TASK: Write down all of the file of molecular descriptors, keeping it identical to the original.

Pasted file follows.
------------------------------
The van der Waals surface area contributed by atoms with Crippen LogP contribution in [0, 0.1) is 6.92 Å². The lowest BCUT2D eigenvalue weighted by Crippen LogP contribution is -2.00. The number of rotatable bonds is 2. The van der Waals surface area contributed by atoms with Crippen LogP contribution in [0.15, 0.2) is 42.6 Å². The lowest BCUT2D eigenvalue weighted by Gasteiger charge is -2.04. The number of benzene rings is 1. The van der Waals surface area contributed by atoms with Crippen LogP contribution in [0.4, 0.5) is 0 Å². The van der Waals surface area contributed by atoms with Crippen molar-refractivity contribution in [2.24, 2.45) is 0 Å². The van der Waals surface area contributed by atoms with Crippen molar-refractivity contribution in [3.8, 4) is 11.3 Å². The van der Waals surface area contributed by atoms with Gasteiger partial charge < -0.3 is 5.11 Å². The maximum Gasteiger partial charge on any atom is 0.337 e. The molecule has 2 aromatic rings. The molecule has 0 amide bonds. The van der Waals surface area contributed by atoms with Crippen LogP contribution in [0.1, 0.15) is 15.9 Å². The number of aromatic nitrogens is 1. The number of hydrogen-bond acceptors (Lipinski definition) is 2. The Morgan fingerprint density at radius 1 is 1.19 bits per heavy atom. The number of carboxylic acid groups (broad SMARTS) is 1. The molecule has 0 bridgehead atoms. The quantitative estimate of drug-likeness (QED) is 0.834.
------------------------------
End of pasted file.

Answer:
The van der Waals surface area contributed by atoms with Crippen LogP contribution in [0, 0.1) is 6.92 Å². The lowest BCUT2D eigenvalue weighted by Crippen LogP contribution is -2.00. The number of rotatable bonds is 2. The van der Waals surface area contributed by atoms with Crippen LogP contribution in [0.15, 0.2) is 42.6 Å². The lowest BCUT2D eigenvalue weighted by Gasteiger charge is -2.04. The number of benzene rings is 1. The van der Waals surface area contributed by atoms with Crippen LogP contribution in [0.4, 0.5) is 0 Å². The van der Waals surface area contributed by atoms with Crippen molar-refractivity contribution in [2.24, 2.45) is 0 Å². The van der Waals surface area contributed by atoms with Crippen molar-refractivity contribution in [3.8, 4) is 11.3 Å². The van der Waals surface area contributed by atoms with Gasteiger partial charge < -0.3 is 5.11 Å². The maximum Gasteiger partial charge on any atom is 0.337 e. The molecule has 2 aromatic rings. The molecule has 0 amide bonds. The van der Waals surface area contributed by atoms with Crippen LogP contribution in [0.1, 0.15) is 15.9 Å². The number of aromatic nitrogens is 1. The number of hydrogen-bond acceptors (Lipinski definition) is 2. The Morgan fingerprint density at radius 1 is 1.19 bits per heavy atom. The number of carboxylic acid groups (broad SMARTS) is 1. The molecule has 0 bridgehead atoms. The quantitative estimate of drug-likeness (QED) is 0.834.